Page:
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English Phonology, I Bim

Distinguished according to phonetical and phonological points of view.

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English Phonology, I Bim

  1. 1. ESCUELA: CIENCIAS DE LA EDUCACIÓN NOMBRES: ENGLISH PHONOLOGY FIRST BIMESTER FECHA: Dra: Carmen Benítez C. ABRIL / AGOSTO 2009 1
  2. 2. INTRODUCTION  Purpose  Definition  Importance  Phoneme (example)  Conventions (examples)  Accent  Dialect 2
  3. 3.  Received Pronunciation  BBC Pronunciation  Estuary English 3
  4. 4. THE PRODUCTION OF SPEECH SOUNDS Articulators above the Larynx  Pharynx  Velum  Hard palate  Alveolar ridge  Tongue  Teeth  Lips 4
  5. 5. Vowels: Distinguished according to phonetical and phonological points of view.  Cardinal vowels Classified according to  Tongue position: Shape and position of the tongue The part of the tongue raised  Lip position: 5
  6. 6. THE PRODUCTION OF SPEECH SOUNDS Classification according to length  Short: relativeley short in length  Long: relatively long in length  Length: physical duration of the sound 6
  7. 7. LONG VOWELS, DIPHTHONGS AND TRIPHTHONGS LONG VOWELS: Tend to be longer than short in similar contexts Different in:  Length  Quality Different according to:  Context  Presence or absence of stress 7
  8. 8. DIPHTHONGS DEFINITION CHARACTERISTICS NUMBER TYPES Pure vowels 8
  9. 9. VOCING AND CONSONANTS THE LARYNX Functions:  Permits the pass of air from the lungs  Contain the vocal folds Anatomy: Thyroid cartilage cricoide cartilage tracheal rings 9
  10. 10. VOCAL FOLDS: What: Two elastic bands Where: Inside the thyroid cartilages Attached to arytenoid cartilague cricoid cartilage 10
  11. 11. GLOTTIS: What: opening betwen the vocal folds Where: inside the vocal folds Functions: produce certain types of sounds according to its state: 11 Wide apart .- Vocal folds are wide apart for normal breathing and usually during voiceless consonants like p, f, s.
  12. 12. Narrow glottis.- Air passes through the glottis and the result is a fricative sound 12 Position for vocal fold vibration.- the edges are near touching each other, air passing through the glottis will usually cause vibration.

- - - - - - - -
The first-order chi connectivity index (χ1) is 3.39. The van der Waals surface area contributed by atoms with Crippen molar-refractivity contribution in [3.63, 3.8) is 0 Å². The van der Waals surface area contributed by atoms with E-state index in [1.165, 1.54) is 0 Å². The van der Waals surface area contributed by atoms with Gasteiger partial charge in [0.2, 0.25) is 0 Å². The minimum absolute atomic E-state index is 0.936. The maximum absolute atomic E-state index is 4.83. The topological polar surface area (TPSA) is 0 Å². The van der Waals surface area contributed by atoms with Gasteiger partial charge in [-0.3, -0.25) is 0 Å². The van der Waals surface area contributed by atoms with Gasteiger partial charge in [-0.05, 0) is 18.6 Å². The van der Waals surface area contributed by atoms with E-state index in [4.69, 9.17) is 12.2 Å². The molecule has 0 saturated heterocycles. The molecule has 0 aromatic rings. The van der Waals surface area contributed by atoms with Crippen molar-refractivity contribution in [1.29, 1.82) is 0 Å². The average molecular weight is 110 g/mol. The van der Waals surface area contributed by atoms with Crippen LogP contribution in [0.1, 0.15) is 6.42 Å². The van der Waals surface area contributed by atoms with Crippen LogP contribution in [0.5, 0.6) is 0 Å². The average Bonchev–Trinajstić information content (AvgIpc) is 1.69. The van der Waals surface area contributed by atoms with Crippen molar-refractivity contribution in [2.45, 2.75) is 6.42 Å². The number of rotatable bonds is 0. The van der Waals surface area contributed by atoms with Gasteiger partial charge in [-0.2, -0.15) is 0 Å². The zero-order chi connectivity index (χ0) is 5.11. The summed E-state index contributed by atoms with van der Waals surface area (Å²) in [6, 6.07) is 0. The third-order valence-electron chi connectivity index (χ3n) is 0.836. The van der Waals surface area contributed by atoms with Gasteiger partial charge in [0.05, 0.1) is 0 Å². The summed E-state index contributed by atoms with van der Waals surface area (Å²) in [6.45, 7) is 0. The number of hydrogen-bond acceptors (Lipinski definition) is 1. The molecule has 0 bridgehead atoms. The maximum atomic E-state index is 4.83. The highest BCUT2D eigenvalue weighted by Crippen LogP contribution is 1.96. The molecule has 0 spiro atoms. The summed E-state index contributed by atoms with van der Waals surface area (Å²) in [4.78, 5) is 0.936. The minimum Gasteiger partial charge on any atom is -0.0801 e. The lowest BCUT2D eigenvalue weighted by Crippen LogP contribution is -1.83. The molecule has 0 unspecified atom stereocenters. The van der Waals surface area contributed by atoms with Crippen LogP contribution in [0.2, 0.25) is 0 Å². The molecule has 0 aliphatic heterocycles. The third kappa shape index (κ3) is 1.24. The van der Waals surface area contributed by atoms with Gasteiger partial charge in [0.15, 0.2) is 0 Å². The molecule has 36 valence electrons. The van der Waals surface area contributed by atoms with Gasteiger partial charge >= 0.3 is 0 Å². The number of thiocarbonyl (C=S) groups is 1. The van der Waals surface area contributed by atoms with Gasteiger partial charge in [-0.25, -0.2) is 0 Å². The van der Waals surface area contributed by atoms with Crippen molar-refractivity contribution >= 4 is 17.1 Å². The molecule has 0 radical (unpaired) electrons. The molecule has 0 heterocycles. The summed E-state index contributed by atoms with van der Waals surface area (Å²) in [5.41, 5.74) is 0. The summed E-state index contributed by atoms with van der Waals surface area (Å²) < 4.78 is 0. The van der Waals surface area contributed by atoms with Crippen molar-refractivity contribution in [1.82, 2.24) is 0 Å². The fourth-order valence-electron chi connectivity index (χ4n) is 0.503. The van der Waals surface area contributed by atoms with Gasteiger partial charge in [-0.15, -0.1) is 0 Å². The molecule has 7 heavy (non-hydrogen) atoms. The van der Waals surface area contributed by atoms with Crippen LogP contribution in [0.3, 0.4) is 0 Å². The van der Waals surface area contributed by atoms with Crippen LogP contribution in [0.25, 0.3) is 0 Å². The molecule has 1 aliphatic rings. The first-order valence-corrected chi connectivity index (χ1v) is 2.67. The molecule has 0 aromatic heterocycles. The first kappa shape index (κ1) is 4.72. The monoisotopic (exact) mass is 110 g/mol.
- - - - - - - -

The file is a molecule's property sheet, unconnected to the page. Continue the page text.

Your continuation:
13. 13. 13 Vocal folds tightly closed.- the vocal folds firmly pressed together so that air can not pass between them the resulting sound is one called a glottal stop or glottal plosive.
  14. 14. RESPIRATION AND VOICING Air in the lungs is forced out, as a result: eggresisve pulmoic airstream important to produce sounds Process for producing airstream :  ribcage is lifted upwaurd and outwards so lungs are expanded  lungs take air as ribcage returns to its position, the air expeled is used to produce sounds. 14
  15. 15. Air is retained as it scapes from the lungs formimg strictures A stricture: obstruction of air, happens in the larynx if: vocal folds are in a correct position air is under enough pressure to be forced out the glottis. 15
  16. 16. Changes in the vocal folds Singing Shouting speaking quietly read immitating characteres 16
  17. 17. VOICING AND PHONATION Variations of the subglottal pressure In Intensity:  high: shouting  low: speaking quitely Frequency:  high: rapid vibration of vocal cords  low: slow vibration of vocal cords Quality  harsh, breathing, murmured creaky 17
  18. 18. CONSONANT ARTICULATION: PHASES: 1 articultator against another 2 articulators against each other Release of air Presure of air (plosion) CLOSING COMPRESION RELEASE POST RELEASE 18
  19. 19. ENGLISH PLOSIVES: p t k b d g occur initially, medially and finally ? occurs frequently, alternative pronunciation of p t k in certain contexts 19
  20. 20. p b bilabial lips pressed t d alveolar tongue against the alveolar k g velar back of the tongue against the velum 20
  21. 21. p t k:  voiceless b d g:  fully voiced  partly voiced  Voiceless 21
  22. 22. Environments:  Initial CV  Medial CVC  Final VC 22
  23. 23. INITIAL POSITION (CV) Closing phase p t k occur silently b d g p t k not voicing Compresion phase very little voicing / just before r b d g voicing if pronounced slowly no voicing rapid speech 23
  24. 24. Difference: aspiration not voicing p t k may not be preceded by s (unaspirated) b d g can not be preceded by any other consonant 24
  25. 25. MEDIAL POSITION (CVC Depends on whether the preceding or following syllables are stressed or not Can have the sound of initial or final plosives FINAL POSITION (CVC) b d g little voicing beg. of compression phase p t k voiceless p t k release phase of both weak not b dg audible Difference: vowels preceding p t k are shorter than the ones preceding b d g 25